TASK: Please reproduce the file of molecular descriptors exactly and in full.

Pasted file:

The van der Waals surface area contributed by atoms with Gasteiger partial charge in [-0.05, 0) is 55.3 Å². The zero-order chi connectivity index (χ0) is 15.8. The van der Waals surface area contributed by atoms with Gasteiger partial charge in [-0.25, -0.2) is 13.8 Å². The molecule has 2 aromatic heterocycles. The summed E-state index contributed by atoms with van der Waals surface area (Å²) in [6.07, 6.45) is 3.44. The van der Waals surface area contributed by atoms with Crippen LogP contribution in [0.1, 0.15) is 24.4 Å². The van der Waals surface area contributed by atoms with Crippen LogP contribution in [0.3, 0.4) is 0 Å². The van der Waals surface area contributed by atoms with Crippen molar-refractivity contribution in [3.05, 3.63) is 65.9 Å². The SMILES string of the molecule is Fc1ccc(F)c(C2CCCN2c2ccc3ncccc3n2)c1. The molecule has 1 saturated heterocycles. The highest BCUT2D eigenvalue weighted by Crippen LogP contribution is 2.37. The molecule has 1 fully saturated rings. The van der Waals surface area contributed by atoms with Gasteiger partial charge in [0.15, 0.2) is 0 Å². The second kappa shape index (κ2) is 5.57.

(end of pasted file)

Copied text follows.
The van der Waals surface area contributed by atoms with Gasteiger partial charge in [-0.05, 0) is 55.3 Å². The zero-order chi connectivity index (χ0) is 15.8. The van der Waals surface area contributed by atoms with Gasteiger partial charge in [-0.25, -0.2) is 13.8 Å². The molecule has 2 aromatic heterocycles. The summed E-state index contributed by atoms with van der Waals surface area (Å²) in [6.07, 6.45) is 3.44. The van der Waals surface area contributed by atoms with Crippen LogP contribution in [0.1, 0.15) is 24.4 Å². The van der Waals surface area contributed by atoms with Crippen LogP contribution in [0.3, 0.4) is 0 Å². The van der Waals surface area contributed by atoms with Crippen molar-refractivity contribution in [3.05, 3.63) is 65.9 Å². The SMILES string of the molecule is Fc1ccc(F)c(C2CCCN2c2ccc3ncccc3n2)c1. The molecule has 1 saturated heterocycles. The highest BCUT2D eigenvalue weighted by Crippen LogP contribution is 2.37. The molecule has 1 fully saturated rings. The van der Waals surface area contributed by atoms with Gasteiger partial charge in [0.15, 0.2) is 0 Å². The second kappa shape index (κ2) is 5.57.